Let’s assume you just got the car and now it’s time to pick a destination. I will lay out 5 bog trails worth visiting besides Viru bog. 

  1. Majakivi-Pikanõmme nature trail (7km) is a great alternative to often crowded Viru bog. It’s located in Lahemaa National Park and there is a watchtower on this bog trail as well. I think it’s a reasonable pick when interested in a well-rounded road trip. See the captain villages, enjoy local restaurants and experience the bog.
  2. Kakerdaja nature trail (7km) is probably the second most popular bog in Estonia. Fortunately, it’s many times behind Viru bog and therefore you have much more room experience the tranquility of this ancient landscape. There is an official swimming spot as well, so take your towel with you and enjoy the soft and very skin-friendly dark water.
  3. Kõnnu Suursoo bog. By clicking on the name you will get the very exact spot where to leave your car and continue down the path from there on. You will soon see a small lake and be sure to take your steps to the right until you reach the boardwalk. Kõnnu Suursoo bog is one of the best bogs to watch the sunrise. There are two watchtowers: one smaller in the bog and a bigger tower on the hill on the other side of the bog.
  4. Loosalu nature trail (7.7km). About a 1-hour drive to South from Tallinn. In this bog, you will see the biggest bog lake in Estonia – lake Loosalu. After bog tour, consider visiting a local restaurant, which continues to be among the best places to eat in Estonia – Ööbiku Gastronomy Farm.
  5. Mukri bog is a very “compact” bog and reachable in a 1h 20min drive from Tallinn. It’s located in Rapla county and although the trail is just 2.5km, you will get to see beautiful bog lakes and also walk up to the watchtower to take a broader look at this minimalistic landscape. There is also a camping site with a dry closet right next to the parking lot, so you can set up a campfire (firewood is for free!) and enjoy your meal. It’s a great stop when heading from Pärnu to Tallinn or vice versa. PS! There are also two official swimming spots in the bog!

The best time to visit the bog in Estonia: seasons

As you may guess, every season has its pros and cons. Although I see some benefits visiting bogs in particular time periods, I still think everything depends on your goals. Is it to see wildlife? To swim in a bog lake? To pick berries? To skate on the frozen lakes?


Spring (March-May) is probably the best period to encounter birds and animals. For example, male black grouses are having battles in the bogs at the sunrise. Of course, it’s something that needs preparation and setting up a hide to witness those rare moments. The cranes are arriving from Africa and many birds are stopping by to continue their journey to polar regions. Many plants, including mystical labrador tea, bloom in May-June. I love spring because at that time we don’t have mosquitoes here. 🙂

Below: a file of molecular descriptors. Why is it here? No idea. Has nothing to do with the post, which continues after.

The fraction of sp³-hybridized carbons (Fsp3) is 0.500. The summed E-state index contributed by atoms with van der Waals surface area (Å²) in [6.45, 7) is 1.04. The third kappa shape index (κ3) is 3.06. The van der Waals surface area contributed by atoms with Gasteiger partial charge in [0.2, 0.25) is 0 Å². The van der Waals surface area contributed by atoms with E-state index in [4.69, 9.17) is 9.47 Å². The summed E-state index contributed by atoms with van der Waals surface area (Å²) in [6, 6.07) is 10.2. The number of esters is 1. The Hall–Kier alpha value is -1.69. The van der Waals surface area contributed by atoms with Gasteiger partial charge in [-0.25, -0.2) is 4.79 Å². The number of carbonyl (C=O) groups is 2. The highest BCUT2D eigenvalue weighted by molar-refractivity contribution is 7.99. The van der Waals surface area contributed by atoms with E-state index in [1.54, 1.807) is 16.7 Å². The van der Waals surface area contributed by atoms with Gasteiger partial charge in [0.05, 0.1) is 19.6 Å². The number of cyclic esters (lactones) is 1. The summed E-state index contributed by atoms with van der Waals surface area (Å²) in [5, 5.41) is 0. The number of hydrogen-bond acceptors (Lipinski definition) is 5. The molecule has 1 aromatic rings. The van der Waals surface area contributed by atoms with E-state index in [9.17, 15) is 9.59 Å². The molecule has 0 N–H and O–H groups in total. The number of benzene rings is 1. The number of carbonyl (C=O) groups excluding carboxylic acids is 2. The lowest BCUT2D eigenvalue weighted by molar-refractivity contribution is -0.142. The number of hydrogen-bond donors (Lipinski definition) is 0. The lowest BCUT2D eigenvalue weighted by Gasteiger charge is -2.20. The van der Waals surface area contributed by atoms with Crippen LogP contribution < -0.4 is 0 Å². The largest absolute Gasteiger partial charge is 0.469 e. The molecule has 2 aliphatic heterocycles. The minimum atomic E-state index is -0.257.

Labrador tea blooms from May till June


In Estonian, we have some relatedness between the words “bog” and “desert”. Although it’s a wetland, it has indeed something that reminds desert. First, it’s probably one of the most silent landscapes in Estonia. Compared to forests, there are a lot fewer species that are able to survive in the nutrient-poor conditions of the bog. But the number one thing is how both landscapes react to temperature/weather. I don’t suggest going to the bog in the hot summer days – because of the dark ground, it gets really hot and there is nowhere to hide from the direct sunlight +  you potentially have to deal with horseflies. In the summer, the best time going to the bog is right before sunset or sunrise. You will then have the least problems with insects + the view is magical. Especially when the sky is clear. AND you can enjoy the water that feels especially warm when the air temperature starts to drop.

Sunrise swim in a bog


Autumn is my absolute favorite. August-September-October. Starry skies, misty mornings. Berries – blueberries, lingonberries, bilberries, cranberries, and cloudberries. Mushrooms! Chanterelles! In the autumn, the mosses covering the ground turn into colorful “carpet” + you’ll see the yellow-red colored trees on the horizon. Perfect time for camping and staying overnight as well.

Looking for cranberries!


Well…With winter it can go both ways – you either have snow in Estonia or you don’t. When you do, you can go skating on bog lakes, hike with snowshoes on over the frozen lakes, make a fire, camp either in a hammock or in a glamping tent. Catch fish on the ice. Fullmoon hike on glowing white snow? No mosquitoes, no crowded camping sites. Silence!

Snowshoeing in a snowy bog


Customized bog tours

If you’d like to get a better glimpse of it and are willing to invest more time than just a few hours or half a day, I suggest you come and stay overnight. If sleeping in a hammock feels too extreme, we can sleep in a glamping tent that has stove inside as well. I’ve written about overnight tours HERE.

I’m very flexible in terms of the time and duration of the tour. We have lots of great spots all over Estonia. The closest places to Tallinn are located in Harju county and Rapla county (roughly in 50-70km range). If you’re up for a serious bog adventure, you should take a few days I will organize a small trip to Alutaguse Nationalpark – a huge area of swamps and bogs right next to the Russian border. To the North from Lake Peipus.

Remember – I’m always willing to help you if you have concerns or questions regarding Estonian bogs. You can contact me via e-mail or Instagram (@metaloodus).


Take care!

Romet Vaino